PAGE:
Relapsing Babesiosis With Molecular Evidence of Resistance to Certain Antimicrobials Commonly Used to Treat Infections
Human babesiosis cases are emerging with an increased incidence and a wider geographic range worldwide. Relapsing babesiosis cases are becoming more frequently encountered in clinical practice associated with the use of immunosuppressive medications. The 2020 Infectious Diseases Society of America babesiosis guideline recommends at least 6 weeks of antimicrobial treatment for highly immunocompromised patients with infection. Nevertheless, cases have relapsed even after 6 weeks of treatment. Genetic mutations regarded as the potential cause of antimicrobial resistance in have been identified in certain relapsing cases. A few alternative antimicrobial regimens have been used successfully to achieve cure for some of these cases, but other cases have had fatal outcomes. In this review, we discuss the molecular evidence of genetic resistance to certain antimicrobials commonly used to treat infections based on an evaluation of 9 patients with relapsing infection.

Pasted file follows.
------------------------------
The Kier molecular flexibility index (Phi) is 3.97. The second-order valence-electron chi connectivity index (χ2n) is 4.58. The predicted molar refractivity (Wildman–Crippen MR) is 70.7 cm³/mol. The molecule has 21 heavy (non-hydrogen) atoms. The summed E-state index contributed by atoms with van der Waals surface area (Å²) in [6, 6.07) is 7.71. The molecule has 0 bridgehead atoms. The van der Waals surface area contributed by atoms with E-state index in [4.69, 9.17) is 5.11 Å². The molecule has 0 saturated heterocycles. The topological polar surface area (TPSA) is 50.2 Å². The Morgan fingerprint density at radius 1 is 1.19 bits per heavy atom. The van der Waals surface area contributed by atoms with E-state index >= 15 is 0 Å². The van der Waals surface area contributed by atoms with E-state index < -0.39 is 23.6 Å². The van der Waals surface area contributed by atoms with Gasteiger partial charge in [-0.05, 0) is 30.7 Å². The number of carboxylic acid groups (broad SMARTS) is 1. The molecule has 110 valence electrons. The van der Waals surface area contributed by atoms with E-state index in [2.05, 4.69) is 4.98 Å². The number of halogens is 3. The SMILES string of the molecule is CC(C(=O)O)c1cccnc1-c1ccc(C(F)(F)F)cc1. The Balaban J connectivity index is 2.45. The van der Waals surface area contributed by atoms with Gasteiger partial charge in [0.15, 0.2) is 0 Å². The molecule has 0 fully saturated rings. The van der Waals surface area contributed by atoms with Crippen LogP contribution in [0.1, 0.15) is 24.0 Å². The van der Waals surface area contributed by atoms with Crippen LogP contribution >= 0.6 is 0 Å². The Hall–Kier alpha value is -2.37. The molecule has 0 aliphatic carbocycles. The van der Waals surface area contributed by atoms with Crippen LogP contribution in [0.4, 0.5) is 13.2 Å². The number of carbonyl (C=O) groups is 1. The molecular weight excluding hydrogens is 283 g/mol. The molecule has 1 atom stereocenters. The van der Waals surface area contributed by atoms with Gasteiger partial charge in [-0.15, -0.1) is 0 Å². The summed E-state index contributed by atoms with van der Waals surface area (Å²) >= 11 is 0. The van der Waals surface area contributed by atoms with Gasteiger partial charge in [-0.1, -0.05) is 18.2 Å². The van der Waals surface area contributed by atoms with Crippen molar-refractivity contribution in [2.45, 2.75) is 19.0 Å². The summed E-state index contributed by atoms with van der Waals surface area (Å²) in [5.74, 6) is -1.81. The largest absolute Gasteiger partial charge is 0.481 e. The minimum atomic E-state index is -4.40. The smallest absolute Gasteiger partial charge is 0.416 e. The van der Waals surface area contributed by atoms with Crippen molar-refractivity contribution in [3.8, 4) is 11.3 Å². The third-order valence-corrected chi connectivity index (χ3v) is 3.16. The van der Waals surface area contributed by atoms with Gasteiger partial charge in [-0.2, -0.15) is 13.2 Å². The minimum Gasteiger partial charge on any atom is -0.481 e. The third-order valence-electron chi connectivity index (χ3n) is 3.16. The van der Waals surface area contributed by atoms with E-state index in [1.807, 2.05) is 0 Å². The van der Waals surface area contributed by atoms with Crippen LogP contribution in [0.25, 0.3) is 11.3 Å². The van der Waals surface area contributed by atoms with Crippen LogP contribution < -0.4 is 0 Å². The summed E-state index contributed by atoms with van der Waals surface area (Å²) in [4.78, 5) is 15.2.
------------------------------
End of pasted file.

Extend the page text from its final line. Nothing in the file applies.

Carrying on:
Marcos, L. A., & Wormser, G. P. (2023). Relapsing Babesiosis With Molecular Evidence of Resistance to Certain Antimicrobials Commonly Used to Treat Infections. https://doi.org/10.1093/ofid/ofad391